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Monday, October 5, 2015

How to Capture Useful Feedback



Capturing feedback is important to the success of every business. Feedback represents a conversation with your employees and your customers. These conversations keep you within a zone of reality and best of all, these conversations create relationships. And in the world of business, relationships matter.

If you are not getting the results you expect, then chances are you are not capturing feedback. You need to engage in conversations. Become a great listener, be open-minded and welcome criticism. You should ask follow-up questions, probing for an action time that compels you to improve.   

Businesses that do a good job with feedback have a passion for great service. These businesses hire people with great attitudes for servicing customers, creating a culture for feedback. Your business should be transparent and visible with everything you do. This gives others an opportunity to identify what’s wrong and give you the feedback you need. This also forces accountability from outside since many companies are prone to an inward view. 

“Feedback – both the act of giving it and taking it – is our first step in becoming smarter, more mindful about the connection between our environment and our behavior. Feedback teaches us to see our environment as a triggering mechanism. In some cases, the feedback itself is the trigger.” – Triggers: Creating Behavior that Lasts by Marshall Goldsmith

In her book Seven Principles of Fierce Conversations, author Susan Scott recommends having the courage to interrogate reality and treat every conversation as though it was your most important conversation. Scott also recommends making conversations real and focusing on the most pressing issues confronting your business.

Some of the more common methods for collecting feedback include:

1.       Focus Groups – Interviews with 6 to 10 people over 1 or 2 hours, facilitated by a professional
2.       Surveys – A fixed set of questions directed at a sample of customers who are representative of the entire customer base. Keep your surveys short and to the point for a good response rate.
3.       Visits – Personal visits with major key customers to identify pain points and opportunities for better service. Get out of the office and visit your customer!

 
“Understanding customer needs and making decisions to profitably serve those needs is derived primarily (80-90%) from a firm’s recorded information. Therefore, the ability to apply this information is probably the single most important factor in acquiring and profitably serving customers and shareholders.” – Information Masters: Secrets of the Customer Race by John McKean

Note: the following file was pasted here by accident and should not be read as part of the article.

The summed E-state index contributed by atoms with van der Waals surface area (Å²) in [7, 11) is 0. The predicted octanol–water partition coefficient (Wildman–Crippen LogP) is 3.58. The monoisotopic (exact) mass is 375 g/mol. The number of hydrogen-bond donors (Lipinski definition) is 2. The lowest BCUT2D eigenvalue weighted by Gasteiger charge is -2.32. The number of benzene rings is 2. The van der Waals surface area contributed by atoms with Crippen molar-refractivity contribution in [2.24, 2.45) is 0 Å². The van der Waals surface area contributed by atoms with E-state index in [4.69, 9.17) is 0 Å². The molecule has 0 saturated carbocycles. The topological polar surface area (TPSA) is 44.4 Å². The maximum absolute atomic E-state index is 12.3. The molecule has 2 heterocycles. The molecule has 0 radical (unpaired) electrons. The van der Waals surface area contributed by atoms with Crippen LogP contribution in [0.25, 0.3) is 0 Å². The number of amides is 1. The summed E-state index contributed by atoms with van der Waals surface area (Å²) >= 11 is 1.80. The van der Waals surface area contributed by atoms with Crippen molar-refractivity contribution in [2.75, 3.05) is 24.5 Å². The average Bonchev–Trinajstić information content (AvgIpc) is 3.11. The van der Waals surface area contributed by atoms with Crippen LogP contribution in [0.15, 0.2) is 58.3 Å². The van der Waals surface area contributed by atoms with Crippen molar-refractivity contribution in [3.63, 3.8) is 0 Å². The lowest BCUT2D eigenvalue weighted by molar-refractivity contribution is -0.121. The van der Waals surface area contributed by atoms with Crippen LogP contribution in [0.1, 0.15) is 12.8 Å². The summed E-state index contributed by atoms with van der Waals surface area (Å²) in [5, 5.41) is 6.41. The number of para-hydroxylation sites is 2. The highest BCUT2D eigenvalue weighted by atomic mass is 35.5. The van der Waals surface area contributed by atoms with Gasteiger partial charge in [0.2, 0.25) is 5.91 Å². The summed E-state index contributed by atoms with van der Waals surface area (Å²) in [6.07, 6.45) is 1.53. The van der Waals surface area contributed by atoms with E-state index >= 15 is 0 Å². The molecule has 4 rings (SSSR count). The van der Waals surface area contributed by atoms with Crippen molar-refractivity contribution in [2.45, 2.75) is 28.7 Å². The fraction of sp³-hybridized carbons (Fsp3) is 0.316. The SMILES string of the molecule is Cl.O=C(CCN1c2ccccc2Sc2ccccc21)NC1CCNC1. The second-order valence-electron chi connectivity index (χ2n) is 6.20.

Feedback is also important for your internal customers, namely your employees. In their book Thanks for the Feedback, authors Douglas Stone and Shelia Heen describe three types of feedback:
  1. Appreciation – Positive feedback that keeps people motivated and productive. If you never get or receive positive feedback, then your performance will decline over time.
  2. Coaching – Personal feedback that helps guide and support someone, helping them improve performance. 
  3. Evaluation – A more formal approach to managing feedback using surveys, assessments, and rankings.
 “All businesses are engaged in a war to acquire customers. That war, however, has turned very bizarre with the advent of online reviews. Realizing the benefit that multiple five-star reviews can have on a business, common sense would dictate that every business would want to develop and deploy an online review strategy to maximize customer acquisition.” – Everyone’s A Critic: Winning Customers in a Review-Driven World by Bill Tancer

In summary, feedback creates a conversation that leads to improvements and better results. Feedback is the engine behind a data driven company which removes ambiguity. And don’t forget to invest in the soft skills such as communication and processes that build customer relationships. All of this is part of how you capture useful feedback.     

“With the constant change we face today, we may be forced to spend less time on autopilot, more time in questioning mode – attempting to adapt, looking to re-create careers, redefining old ideas about living, working, and retiring, reexamining priorities, seeking new ways to be creative, or to solve various problems in our own lives or the lives of others.” – A More Beautiful Question by Warren Berger 

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